Patient education and support

Integrated pharmaceutical care also involves an active role for the pharmacist in educating patients about the importance of particular aspects of a healthy lifestyle and their impact on the effectiveness of treatment. Pharmacists can organise educational sessions, workshops or individual consultations to discuss how a balanced diet, regular physical activity and attention to mental health can support drug treatment and contribute to patients' wellbeing.

Pharmacists can play a central role in coordinating patients' healthcare, monitoring treatment progress and adjusting therapeutic strategies together with other professionals. Through regular contact with patients, pharmacists are able to respond quickly to changes in condition, adjust treatment and inform other members of the care team, making a significant contribution to consistency and efficiency of care.

Patient education as a pillar of humanising pharmaceutical care

Patient education is one of the most important pillars in the humanisation of pharmaceutical care. In the information age, where access to medical data is widespread but often saturated with false or misleading information, the role of the pharmacist in providing reliable, understandable and accessible knowledge becomes crucial. Patient education not only contributes to greater awareness of health conditions, treatment and disease prevention, but also enhances patient autonomy, which is important in a humanistic approach to medicine.

Strengthening patient autonomy

Education is crucial in strengthening patient autonomy, i.e. their ability to make informed decisions about their health. Pharmacists, by imparting knowledge about different aspects of treatment, possible side effects, drug interactions and disease prevention methods, enable patients to better understand their condition and the therapeutic options available. Such knowledge is the foundation for patients to be able to actively participate in the treatment process and co-determine the most appropriate methods for them.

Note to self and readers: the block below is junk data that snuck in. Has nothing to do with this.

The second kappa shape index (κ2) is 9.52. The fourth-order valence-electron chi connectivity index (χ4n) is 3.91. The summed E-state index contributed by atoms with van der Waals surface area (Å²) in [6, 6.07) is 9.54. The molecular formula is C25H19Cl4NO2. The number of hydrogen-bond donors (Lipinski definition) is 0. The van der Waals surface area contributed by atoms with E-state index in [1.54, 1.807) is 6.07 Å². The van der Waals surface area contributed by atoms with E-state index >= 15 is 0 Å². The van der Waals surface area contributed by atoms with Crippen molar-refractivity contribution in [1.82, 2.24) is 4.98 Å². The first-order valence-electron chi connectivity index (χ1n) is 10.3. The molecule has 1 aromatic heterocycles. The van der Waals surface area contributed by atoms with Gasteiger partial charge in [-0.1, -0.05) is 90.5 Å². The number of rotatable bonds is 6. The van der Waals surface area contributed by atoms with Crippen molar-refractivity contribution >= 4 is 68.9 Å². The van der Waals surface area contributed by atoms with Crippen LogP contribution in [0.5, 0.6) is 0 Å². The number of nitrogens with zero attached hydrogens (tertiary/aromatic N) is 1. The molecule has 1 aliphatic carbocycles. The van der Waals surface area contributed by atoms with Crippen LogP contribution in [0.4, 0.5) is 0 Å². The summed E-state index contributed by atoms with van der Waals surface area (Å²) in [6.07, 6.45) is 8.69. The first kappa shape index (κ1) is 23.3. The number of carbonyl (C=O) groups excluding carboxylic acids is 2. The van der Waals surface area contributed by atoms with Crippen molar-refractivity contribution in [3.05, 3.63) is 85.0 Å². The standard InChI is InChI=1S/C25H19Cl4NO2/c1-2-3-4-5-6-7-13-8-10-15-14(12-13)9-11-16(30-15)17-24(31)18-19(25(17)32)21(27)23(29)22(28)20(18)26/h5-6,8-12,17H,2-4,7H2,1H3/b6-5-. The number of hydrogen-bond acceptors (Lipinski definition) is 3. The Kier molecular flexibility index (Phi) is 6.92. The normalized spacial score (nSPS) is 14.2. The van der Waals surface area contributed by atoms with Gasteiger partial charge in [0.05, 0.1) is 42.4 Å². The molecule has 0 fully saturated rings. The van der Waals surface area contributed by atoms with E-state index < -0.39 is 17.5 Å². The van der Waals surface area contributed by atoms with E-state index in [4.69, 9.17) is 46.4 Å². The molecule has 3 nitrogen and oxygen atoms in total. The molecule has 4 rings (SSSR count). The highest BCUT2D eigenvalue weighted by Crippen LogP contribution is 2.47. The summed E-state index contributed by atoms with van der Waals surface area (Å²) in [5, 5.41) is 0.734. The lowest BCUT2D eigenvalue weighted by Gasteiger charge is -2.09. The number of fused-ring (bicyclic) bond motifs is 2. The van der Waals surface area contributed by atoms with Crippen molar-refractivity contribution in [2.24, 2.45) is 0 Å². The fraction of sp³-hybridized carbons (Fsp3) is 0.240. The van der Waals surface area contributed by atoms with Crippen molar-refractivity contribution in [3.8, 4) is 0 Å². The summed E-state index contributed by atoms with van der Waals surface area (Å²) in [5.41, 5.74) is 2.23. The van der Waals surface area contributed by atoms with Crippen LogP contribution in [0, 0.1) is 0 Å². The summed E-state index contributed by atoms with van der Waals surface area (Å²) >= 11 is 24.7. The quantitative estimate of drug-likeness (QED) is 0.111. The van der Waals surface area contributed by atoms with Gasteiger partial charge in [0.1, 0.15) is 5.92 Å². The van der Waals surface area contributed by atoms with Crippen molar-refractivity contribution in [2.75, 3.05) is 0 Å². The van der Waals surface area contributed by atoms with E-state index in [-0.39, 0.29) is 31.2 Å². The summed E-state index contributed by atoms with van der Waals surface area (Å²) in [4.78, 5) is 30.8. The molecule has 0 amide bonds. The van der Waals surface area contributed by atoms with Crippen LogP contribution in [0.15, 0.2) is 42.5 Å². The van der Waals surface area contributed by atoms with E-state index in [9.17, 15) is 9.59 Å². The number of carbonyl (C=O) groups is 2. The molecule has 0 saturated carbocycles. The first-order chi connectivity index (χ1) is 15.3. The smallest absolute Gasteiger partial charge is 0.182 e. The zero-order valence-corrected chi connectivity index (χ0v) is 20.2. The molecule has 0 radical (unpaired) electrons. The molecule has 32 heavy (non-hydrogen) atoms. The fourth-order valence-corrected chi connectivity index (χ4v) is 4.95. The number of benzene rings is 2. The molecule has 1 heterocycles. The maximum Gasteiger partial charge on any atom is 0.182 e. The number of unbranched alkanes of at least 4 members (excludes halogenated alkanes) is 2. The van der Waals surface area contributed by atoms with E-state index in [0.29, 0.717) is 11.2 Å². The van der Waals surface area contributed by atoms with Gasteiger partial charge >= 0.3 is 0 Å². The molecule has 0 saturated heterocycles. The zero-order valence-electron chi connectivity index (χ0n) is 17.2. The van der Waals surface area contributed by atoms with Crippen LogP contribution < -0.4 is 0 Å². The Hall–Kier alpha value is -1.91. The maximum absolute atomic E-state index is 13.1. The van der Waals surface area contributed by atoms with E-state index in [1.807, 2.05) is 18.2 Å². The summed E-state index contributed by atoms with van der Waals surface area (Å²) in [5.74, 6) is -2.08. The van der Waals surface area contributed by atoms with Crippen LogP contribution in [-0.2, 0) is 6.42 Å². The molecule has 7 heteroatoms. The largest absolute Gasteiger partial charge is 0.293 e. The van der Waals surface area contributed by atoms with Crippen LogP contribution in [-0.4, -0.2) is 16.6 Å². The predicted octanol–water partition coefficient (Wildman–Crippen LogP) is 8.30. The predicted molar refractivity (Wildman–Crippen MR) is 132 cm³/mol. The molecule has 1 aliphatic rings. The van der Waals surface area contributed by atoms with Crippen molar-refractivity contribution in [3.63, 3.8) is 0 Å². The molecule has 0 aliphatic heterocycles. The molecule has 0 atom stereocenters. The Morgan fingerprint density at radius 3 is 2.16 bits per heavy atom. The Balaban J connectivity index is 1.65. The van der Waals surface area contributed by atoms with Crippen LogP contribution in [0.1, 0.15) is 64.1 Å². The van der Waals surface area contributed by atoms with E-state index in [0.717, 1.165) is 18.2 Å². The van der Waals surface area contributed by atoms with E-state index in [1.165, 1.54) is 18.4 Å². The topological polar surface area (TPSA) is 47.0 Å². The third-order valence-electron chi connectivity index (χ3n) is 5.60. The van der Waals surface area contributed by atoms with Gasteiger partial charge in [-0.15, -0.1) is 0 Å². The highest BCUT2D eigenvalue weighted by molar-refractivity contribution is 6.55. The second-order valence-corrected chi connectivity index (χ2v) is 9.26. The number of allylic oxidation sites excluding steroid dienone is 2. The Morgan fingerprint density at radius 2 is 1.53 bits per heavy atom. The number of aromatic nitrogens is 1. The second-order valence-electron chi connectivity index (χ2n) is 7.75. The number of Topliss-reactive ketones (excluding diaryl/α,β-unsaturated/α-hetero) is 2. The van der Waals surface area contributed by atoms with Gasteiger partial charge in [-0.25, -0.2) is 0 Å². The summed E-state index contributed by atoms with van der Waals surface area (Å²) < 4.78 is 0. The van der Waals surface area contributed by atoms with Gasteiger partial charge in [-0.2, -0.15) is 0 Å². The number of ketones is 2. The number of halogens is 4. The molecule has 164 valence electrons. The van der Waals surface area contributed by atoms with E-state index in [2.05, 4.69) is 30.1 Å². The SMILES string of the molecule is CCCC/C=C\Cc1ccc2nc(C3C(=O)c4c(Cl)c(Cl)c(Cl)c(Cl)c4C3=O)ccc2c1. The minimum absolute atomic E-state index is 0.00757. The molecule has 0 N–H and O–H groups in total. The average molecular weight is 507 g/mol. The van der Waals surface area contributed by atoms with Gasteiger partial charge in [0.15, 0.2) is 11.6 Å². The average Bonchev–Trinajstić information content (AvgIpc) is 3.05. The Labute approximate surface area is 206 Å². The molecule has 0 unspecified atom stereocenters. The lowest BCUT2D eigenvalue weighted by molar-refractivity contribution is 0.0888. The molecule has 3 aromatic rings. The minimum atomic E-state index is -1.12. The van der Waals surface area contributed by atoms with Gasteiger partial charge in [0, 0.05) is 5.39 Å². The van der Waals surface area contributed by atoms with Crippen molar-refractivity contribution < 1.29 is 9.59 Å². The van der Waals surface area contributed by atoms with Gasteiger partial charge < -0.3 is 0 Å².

Patient education provided by pharmacists contributes to general health awareness. Information on healthy lifestyles, diet, the importance of regular physical activity and prevention methods for the most common diseases can significantly improve patients' quality of life and reduce the risk of many conditions. Pharmacists, with their knowledge and experience, can provide individually tailored advice that is most relevant to a particular patient, taking into account their health status, age, gender and other relevant factors.

Improving adherence to treatment recommendations

One of the key challenges in healthcare is to ensure that patients adhere to treatment recommendations. Education plays an important role in this, as patients who understand the importance of their treatment and the expected benefits are more likely to adhere to their doctor and pharmacist's recommendations. Pharmacists, through regular consultations and discussions with patients, can monitor their progress, address concerns and motivate them to continue their treatment, which is key to achieving optimal therapeutic outcomes.